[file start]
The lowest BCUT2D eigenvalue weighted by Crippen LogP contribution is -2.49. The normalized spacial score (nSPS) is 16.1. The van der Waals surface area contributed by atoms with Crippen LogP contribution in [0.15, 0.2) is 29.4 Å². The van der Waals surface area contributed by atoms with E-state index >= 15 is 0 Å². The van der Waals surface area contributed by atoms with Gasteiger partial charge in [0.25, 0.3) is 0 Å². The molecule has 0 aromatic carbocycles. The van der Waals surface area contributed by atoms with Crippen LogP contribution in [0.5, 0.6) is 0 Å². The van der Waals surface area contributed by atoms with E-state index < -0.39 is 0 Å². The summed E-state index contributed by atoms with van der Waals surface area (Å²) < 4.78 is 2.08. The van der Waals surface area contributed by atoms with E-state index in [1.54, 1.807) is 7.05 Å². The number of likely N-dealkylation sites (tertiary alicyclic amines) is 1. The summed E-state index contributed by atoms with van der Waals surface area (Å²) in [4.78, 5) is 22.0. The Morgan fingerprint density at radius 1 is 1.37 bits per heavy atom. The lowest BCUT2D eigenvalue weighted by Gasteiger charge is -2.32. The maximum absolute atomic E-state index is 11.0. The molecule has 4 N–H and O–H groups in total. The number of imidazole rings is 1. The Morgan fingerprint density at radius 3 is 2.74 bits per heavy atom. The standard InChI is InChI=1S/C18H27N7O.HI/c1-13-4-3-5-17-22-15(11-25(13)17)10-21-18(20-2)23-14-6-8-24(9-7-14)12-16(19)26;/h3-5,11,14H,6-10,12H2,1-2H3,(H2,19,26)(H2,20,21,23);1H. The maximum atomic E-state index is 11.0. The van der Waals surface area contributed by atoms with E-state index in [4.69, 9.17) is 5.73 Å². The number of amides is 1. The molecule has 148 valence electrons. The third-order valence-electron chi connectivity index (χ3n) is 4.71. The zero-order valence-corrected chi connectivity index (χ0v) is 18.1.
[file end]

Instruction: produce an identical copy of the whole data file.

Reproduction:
The lowest BCUT2D eigenvalue weighted by Crippen LogP contribution is -2.49. The normalized spacial score (nSPS) is 16.1. The van der Waals surface area contributed by atoms with Crippen LogP contribution in [0.15, 0.2) is 29.4 Å². The van der Waals surface area contributed by atoms with E-state index >= 15 is 0 Å². The van der Waals surface area contributed by atoms with Gasteiger partial charge in [0.25, 0.3) is 0 Å². The molecule has 0 aromatic carbocycles. The van der Waals surface area contributed by atoms with Crippen LogP contribution in [0.5, 0.6) is 0 Å². The van der Waals surface area contributed by atoms with E-state index < -0.39 is 0 Å². The summed E-state index contributed by atoms with van der Waals surface area (Å²) < 4.78 is 2.08. The van der Waals surface area contributed by atoms with E-state index in [1.54, 1.807) is 7.05 Å². The number of likely N-dealkylation sites (tertiary alicyclic amines) is 1. The summed E-state index contributed by atoms with van der Waals surface area (Å²) in [4.78, 5) is 22.0. The Morgan fingerprint density at radius 1 is 1.37 bits per heavy atom. The lowest BCUT2D eigenvalue weighted by Gasteiger charge is -2.32. The maximum absolute atomic E-state index is 11.0. The molecule has 4 N–H and O–H groups in total. The number of imidazole rings is 1. The Morgan fingerprint density at radius 3 is 2.74 bits per heavy atom. The standard InChI is InChI=1S/C18H27N7O.HI/c1-13-4-3-5-17-22-15(11-25(13)17)10-21-18(20-2)23-14-6-8-24(9-7-14)12-16(19)26;/h3-5,11,14H,6-10,12H2,1-2H3,(H2,19,26)(H2,20,21,23);1H. The maximum atomic E-state index is 11.0. The van der Waals surface area contributed by atoms with E-state index in [4.69, 9.17) is 5.73 Å². The number of amides is 1. The molecule has 148 valence electrons. The third-order valence-electron chi connectivity index (χ3n) is 4.71. The zero-order valence-corrected chi connectivity index (χ0v) is 18.1.